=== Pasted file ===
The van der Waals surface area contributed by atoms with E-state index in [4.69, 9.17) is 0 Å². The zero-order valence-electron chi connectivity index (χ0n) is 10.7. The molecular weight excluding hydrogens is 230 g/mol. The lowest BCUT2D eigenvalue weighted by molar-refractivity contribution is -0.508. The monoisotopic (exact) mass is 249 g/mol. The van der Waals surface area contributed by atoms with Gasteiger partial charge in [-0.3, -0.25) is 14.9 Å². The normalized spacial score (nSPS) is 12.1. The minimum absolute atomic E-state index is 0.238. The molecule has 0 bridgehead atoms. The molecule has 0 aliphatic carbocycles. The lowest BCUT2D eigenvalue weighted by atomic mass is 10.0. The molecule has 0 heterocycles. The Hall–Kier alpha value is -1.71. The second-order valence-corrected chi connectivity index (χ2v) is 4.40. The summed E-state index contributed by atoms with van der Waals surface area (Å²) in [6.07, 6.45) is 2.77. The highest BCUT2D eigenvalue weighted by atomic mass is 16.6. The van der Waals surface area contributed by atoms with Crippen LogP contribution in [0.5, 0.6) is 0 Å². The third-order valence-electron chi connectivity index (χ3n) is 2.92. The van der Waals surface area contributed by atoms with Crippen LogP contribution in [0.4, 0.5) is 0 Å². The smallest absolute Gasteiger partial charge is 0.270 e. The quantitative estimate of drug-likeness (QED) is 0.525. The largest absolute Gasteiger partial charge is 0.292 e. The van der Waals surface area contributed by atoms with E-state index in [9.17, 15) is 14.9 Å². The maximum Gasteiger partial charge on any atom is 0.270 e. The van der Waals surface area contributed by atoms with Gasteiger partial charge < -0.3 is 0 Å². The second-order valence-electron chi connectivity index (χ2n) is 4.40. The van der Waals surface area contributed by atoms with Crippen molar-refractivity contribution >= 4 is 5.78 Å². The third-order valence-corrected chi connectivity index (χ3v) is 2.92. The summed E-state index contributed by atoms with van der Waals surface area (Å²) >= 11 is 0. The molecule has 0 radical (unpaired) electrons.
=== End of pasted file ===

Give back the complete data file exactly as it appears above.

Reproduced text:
The van der Waals surface area contributed by atoms with E-state index in [4.69, 9.17) is 0 Å². The zero-order valence-electron chi connectivity index (χ0n) is 10.7. The molecular weight excluding hydrogens is 230 g/mol. The lowest BCUT2D eigenvalue weighted by molar-refractivity contribution is -0.508. The monoisotopic (exact) mass is 249 g/mol. The van der Waals surface area contributed by atoms with Gasteiger partial charge in [-0.3, -0.25) is 14.9 Å². The normalized spacial score (nSPS) is 12.1. The minimum absolute atomic E-state index is 0.238. The molecule has 0 bridgehead atoms. The molecule has 0 aliphatic carbocycles. The lowest BCUT2D eigenvalue weighted by atomic mass is 10.0. The molecule has 0 heterocycles. The Hall–Kier alpha value is -1.71. The second-order valence-corrected chi connectivity index (χ2v) is 4.40. The summed E-state index contributed by atoms with van der Waals surface area (Å²) in [6.07, 6.45) is 2.77. The highest BCUT2D eigenvalue weighted by atomic mass is 16.6. The van der Waals surface area contributed by atoms with Crippen LogP contribution in [0.5, 0.6) is 0 Å². The third-order valence-electron chi connectivity index (χ3n) is 2.92. The van der Waals surface area contributed by atoms with Crippen LogP contribution in [0.4, 0.5) is 0 Å². The smallest absolute Gasteiger partial charge is 0.270 e. The quantitative estimate of drug-likeness (QED) is 0.525. The largest absolute Gasteiger partial charge is 0.292 e. The van der Waals surface area contributed by atoms with E-state index in [9.17, 15) is 14.9 Å². The maximum Gasteiger partial charge on any atom is 0.270 e. The van der Waals surface area contributed by atoms with Gasteiger partial charge < -0.3 is 0 Å². The second-order valence-electron chi connectivity index (χ2n) is 4.40. The van der Waals surface area contributed by atoms with Crippen molar-refractivity contribution >= 4 is 5.78 Å². The third-order valence-corrected chi connectivity index (χ3v) is 2.92. The summed E-state index contributed by atoms with van der Waals surface area (Å²) >= 11 is 0. The molecule has 0 radical (unpaired) electrons.